Origins of McCarthy Beach – Side Lake, MN
Posted by: Groundspeak Regular Member wildernessmama
N 47° 40.252 W 093° 01.939
15T E 497574 N 5279720
Quick Description: This marker tells about McCarthy Beach and how it evolved from the time of the Ice Age.
Location: Minnesota, United States
Date Posted: 8/31/2015 4:35:55 PM
Waymark Code: WMPH6Z
Published By: Groundspeak Charter Member BruceS
Views: 1

Long Description:
This marker tells about McCarthy Beach and how it evolved from the time of the Ice Age. It is found near the shelter house and the swimming beach and reads as follows:

Origins of McCarthy Beach

The beautiful, sandy beaches of Sturgeon Lake are a gift from the glaciers. During the Ice Age of the last two million years, glacial ice advanced out of the Ontario region and repeatedly covered this area. As the ice advanced, it gouged the earth, scraped up and crushed the rock and soil, and carried these sediments along. About 12,000 years ago, when the last glacier in this area was receding to the northeast, it left piles of sediment along its edge, forming a ridge of hills called a moraine. These hills can be seen northeast of Sturgeon Lake, where the ridge that they form has a northwest-to-southeast orientation.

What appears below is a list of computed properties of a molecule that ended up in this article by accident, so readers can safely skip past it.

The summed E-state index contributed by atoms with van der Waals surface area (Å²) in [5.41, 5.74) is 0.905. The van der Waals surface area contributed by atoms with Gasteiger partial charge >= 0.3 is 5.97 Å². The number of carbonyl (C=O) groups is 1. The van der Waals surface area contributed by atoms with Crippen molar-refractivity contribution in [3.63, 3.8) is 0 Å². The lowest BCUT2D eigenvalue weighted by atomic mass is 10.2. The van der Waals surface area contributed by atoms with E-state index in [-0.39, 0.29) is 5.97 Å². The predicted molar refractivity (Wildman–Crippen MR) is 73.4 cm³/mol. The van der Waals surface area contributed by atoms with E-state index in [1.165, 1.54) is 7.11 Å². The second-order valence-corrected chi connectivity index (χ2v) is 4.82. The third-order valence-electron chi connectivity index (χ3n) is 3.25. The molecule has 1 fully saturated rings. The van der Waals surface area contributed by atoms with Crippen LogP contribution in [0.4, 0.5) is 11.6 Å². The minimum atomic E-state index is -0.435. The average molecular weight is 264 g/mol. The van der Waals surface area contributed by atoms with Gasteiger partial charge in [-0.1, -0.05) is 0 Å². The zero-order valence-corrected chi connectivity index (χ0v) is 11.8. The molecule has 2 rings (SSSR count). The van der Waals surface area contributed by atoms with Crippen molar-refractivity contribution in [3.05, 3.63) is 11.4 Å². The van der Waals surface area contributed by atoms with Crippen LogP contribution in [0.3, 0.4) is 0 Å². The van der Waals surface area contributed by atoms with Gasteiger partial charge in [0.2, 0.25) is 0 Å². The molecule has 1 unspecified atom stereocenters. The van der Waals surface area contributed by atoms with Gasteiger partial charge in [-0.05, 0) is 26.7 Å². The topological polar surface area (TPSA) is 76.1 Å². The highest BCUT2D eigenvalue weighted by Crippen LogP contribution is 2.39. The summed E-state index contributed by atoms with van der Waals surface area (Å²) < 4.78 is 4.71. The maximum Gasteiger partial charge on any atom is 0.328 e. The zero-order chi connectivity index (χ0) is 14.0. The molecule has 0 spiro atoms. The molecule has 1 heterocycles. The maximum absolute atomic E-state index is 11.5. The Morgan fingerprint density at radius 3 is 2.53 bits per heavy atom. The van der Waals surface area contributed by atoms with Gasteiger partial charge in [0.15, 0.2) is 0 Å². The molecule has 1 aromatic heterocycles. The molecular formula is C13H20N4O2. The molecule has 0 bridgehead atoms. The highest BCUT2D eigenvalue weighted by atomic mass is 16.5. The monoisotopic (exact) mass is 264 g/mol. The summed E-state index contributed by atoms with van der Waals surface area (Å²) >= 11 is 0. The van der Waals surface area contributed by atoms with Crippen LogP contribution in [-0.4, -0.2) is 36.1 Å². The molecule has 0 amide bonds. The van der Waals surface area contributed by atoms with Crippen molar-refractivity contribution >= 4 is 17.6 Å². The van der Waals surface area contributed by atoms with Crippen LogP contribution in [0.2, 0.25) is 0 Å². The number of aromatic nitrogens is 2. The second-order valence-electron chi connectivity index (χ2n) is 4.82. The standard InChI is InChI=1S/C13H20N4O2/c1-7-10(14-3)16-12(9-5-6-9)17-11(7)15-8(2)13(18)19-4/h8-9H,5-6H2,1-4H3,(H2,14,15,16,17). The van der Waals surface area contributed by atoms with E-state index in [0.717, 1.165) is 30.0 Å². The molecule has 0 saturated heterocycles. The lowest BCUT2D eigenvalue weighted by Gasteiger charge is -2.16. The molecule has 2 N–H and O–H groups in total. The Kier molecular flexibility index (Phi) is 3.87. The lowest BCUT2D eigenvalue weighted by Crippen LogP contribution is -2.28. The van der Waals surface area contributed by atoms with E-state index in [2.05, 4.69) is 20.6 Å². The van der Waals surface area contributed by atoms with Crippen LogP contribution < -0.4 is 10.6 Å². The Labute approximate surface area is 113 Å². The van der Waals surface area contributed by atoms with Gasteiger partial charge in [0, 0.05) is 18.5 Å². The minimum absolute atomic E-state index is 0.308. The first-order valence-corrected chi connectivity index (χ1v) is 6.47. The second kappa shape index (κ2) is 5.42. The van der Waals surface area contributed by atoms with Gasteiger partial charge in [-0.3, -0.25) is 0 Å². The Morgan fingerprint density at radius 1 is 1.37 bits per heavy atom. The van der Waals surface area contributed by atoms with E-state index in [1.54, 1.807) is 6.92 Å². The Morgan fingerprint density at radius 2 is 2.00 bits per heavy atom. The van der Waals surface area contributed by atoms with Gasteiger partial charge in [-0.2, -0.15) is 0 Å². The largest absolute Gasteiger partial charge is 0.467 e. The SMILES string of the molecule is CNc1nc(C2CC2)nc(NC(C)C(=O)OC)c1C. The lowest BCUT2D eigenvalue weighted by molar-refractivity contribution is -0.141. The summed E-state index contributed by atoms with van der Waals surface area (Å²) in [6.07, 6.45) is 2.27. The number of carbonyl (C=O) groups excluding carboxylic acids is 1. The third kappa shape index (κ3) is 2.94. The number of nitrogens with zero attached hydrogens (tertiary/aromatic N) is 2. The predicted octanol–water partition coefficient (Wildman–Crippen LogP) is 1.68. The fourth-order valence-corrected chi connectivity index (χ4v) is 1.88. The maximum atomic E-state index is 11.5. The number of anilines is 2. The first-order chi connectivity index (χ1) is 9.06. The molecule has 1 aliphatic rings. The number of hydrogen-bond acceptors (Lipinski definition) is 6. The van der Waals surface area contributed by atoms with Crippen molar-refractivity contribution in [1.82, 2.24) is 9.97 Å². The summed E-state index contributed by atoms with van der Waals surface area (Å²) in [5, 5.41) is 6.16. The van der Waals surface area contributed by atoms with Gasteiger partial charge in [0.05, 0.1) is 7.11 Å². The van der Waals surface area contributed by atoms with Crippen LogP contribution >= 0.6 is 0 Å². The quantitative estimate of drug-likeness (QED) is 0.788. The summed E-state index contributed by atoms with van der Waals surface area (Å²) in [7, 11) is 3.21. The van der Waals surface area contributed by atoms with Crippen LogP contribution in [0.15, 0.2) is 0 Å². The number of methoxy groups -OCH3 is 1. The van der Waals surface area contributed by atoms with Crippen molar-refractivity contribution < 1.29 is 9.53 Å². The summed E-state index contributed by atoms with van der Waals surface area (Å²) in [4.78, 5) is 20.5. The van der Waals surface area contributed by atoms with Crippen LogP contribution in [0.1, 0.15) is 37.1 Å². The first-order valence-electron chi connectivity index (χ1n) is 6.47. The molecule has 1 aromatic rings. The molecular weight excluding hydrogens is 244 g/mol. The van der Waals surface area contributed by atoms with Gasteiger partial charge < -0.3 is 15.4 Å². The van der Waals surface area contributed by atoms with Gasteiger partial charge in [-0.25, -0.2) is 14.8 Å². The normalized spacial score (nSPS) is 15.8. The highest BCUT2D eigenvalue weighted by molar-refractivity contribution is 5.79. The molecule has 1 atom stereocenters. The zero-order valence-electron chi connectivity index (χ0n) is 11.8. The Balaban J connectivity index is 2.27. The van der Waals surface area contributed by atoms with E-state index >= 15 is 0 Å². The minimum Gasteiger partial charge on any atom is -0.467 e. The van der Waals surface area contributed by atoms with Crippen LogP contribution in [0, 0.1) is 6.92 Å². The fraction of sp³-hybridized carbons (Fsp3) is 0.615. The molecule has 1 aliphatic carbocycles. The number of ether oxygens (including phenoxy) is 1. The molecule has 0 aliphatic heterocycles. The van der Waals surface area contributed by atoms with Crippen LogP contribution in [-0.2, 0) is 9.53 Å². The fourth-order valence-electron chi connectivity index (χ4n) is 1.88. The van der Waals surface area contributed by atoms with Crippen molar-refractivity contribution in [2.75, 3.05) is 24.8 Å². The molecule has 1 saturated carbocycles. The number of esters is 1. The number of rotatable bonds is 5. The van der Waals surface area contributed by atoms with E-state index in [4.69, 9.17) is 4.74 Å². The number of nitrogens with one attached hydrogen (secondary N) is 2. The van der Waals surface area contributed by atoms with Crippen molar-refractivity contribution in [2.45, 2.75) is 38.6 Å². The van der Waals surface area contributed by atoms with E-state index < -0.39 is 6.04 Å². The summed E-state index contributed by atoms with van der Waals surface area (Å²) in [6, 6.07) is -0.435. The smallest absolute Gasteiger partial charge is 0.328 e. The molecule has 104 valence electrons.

The receding glacier also left some stranded blocks of ice in this area. Glacial meltwater that flowed down onto the lowlands on this side of the moraine was free to meander. Its slower velocity could not continue to carry the sand it washed out of the ice, so the sand was deposited. Over time, the sand accumulated creating a large outwash plain that buried the stranded blocks of ice. Slowly, the hidden ice blocks melted, forming a group of sandy, water-filled basins called kettle lakes.

Since the shores of the kettle lakes and the nearby land were composed entirely of sand, the shorelines eroded readily and the kettles grew until they joined to form Sturgeon Lake with its many bays. The lake has many wide, shallow margins because waves wash the beach sand into the lake, and as a result, the shoreline migrates outward, widening the shallows. Under the right conditions, one can see the wide zone of shallow water extending about 100 meters out from the shore near this marker. The place where the bottom drops off sharply, to a depth of more than two meters, is close to where the shoreline was when it started to migrate.

Erected by the Geological Society of Minnesota in partnership with the Minnesota Department of Transportation, the Minnesota Geological Survey, and the Minnesota Department of Natural Resources. 2009.
Marker Type:: Other

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